This file of the Summonister Court Record Explanation & Available at PRONI forms part of the vast archive of 3,000+ pages of genealogical records relating to COUNTIES TYRONE, DONEGAL, LONDONDERRY & FERMANAGH provided without charge or subscription by CoTyroneIreland Welcome to the Premier Website & Research Tool for Cos. Tyrone, Donegal, Londonderry & Fermanagh Genealogy (cotyroneireland.com) A complete list of records pertaining to the TYRONE SUMMONISTER’S ROLLS on this website can be found at the foot of this file.
The office of ‘Summonister and Clerk of Estreats, in the Court of Exchequer of Ireland’ was in existence from at least the reign of James I as we have reference to the appointment of Edmund Beaghan to the post on 3 September 1618. The summonister rolls were copies of fines imposed and recognizance’s forfeited at Assizes, Quarter Sessions and in the King’s courts. The rolls record, among other things, the names of people fined for non-attendance at quarter sessions, that is, the courts that dealt with less serious crimes similar to today’s civil courts. Names and residences are recorded. The original rolls were lost in the destruction of the Public Record Office of Ireland in 1922 but copies of some exist because of the work of the genealogist Tenison Groves.
The surviving transcript for counties L'Derry and Tyrone appear to be fairly intact apart from a lengthy interval from 1641-1653, which reflects the impact of the Irish uprising upon administration. The rolls are a useful source of surnames containing as they do, hundreds of names of those English, Scottish and Irish who came to the attention of the courts. The rolls provide a local window through which we can view life in seventeenth century in north west Ulster. They provide a fascinating insight into the economic, social and political workings of local government in the early plantation period. These provide the names and residences of hundreds of individuals including many local Gaelic families as well as the new colonists from Scotland and England. The use of townland and parish names is frequent in the records and a valuable source of information for the local historian as well as the family historian.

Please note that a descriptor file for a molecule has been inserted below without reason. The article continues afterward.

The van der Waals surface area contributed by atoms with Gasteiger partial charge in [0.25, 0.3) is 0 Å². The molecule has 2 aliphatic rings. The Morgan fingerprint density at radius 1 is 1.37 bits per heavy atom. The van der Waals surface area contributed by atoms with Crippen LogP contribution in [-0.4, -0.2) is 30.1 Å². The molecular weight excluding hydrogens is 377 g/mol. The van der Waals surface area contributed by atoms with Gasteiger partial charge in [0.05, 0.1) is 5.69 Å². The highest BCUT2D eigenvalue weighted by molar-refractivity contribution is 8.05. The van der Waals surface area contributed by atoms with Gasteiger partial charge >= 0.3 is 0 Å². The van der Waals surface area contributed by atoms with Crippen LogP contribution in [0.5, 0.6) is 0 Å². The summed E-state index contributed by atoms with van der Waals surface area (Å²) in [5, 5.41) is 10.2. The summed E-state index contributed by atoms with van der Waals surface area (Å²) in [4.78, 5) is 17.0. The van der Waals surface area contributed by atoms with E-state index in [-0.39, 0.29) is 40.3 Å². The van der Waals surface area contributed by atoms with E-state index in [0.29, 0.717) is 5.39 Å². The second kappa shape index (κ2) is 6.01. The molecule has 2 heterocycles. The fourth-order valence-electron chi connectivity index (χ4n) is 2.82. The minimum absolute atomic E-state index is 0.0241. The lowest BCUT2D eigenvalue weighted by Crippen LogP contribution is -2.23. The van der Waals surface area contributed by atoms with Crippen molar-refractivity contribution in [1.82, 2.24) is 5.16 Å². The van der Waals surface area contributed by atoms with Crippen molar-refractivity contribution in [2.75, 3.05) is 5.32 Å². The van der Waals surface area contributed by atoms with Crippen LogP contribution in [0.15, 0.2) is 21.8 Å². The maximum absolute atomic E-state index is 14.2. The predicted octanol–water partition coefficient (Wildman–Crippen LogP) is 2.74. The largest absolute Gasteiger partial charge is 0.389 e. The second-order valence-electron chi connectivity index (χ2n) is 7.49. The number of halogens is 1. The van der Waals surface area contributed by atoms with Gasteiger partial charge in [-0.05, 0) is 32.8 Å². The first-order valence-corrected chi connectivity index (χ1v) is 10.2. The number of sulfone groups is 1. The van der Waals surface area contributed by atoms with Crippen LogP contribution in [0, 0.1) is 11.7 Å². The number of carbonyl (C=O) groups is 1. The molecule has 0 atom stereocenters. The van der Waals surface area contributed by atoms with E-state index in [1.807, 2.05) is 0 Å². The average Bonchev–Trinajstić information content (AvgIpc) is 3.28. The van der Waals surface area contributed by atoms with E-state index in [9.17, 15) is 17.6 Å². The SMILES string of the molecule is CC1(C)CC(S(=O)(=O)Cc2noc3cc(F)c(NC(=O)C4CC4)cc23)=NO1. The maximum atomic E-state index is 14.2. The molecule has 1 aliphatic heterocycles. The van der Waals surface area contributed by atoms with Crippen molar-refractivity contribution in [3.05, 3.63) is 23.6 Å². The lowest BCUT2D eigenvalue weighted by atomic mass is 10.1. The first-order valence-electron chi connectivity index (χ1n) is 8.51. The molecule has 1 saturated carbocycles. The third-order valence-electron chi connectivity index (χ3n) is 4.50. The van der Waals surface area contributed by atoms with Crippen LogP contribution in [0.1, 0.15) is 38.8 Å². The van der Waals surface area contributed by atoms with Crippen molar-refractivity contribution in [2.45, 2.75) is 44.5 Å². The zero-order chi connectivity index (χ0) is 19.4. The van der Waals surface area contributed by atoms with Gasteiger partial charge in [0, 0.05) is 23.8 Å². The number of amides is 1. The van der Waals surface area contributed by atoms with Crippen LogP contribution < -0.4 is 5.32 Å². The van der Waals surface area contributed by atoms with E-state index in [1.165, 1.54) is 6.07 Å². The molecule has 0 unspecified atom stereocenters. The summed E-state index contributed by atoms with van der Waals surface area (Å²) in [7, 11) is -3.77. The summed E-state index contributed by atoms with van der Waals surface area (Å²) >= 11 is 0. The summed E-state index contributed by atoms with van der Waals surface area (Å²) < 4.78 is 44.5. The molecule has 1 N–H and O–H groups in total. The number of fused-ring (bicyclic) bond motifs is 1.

In date order, the Summonister Records in PRONI are as follows:
Counties Cavan, Londonderry and Tyrone, 1610–24 – T808/15131
County Londonderry, 1611–69 – T808/15130
County Tyrone, 1615–38 – T808/15090
County Tyrone, c.1615–21 – T808/15126
County Tyrone, c.1618–38 – T808/15120
Counties Londonderry and Tyrone, c.1637–40 – T808/15132
Counties Londonderry and Tyrone, c.1640–70 – T808/15133
Counties Londonderry and Tyrone, 1656–62 – T808/15134
Counties Londonderry and Tyrone, 1623–38 – T808/15135
Counties not specified, c.1620–84 – T808/15139
E-book AvailableMr Forrest has transcribed all the Summonister Records for County Londonderry at PRONI which are available in his Ebook:
SCOTS-IRISH ORIGINS, 1600-1800 A.D.1. PHILLIPS’ SURVEY OF 1622 AND THE 1630 MUSTER ROLL OF THE CITY AND COUNTY OF LONDONDERRY.
GENEALOGICAL GLEANINGS OF THE SCOTS-IRISH IN COUNTY LONDONDERRY, IRELAND.
PART TWO – THE PLANTATION OF LONDONDERRY, c.1600-1670
2. THE SUMMONISTER ROLLS/COURT RECORDS OF COUNTY LONDONDERRY, 1615-70. By Bob Forrest, B.A. Hons; Economic and Social History (Queen’s University, Belfast). 84 pages + 3 maps + 1 illust. Instantly available for download at: CoTyroneIreland.com/estore
Further records for the TYRONE SUMMONISTER’S ROLLS can be found at:
Can’t find your ancestor?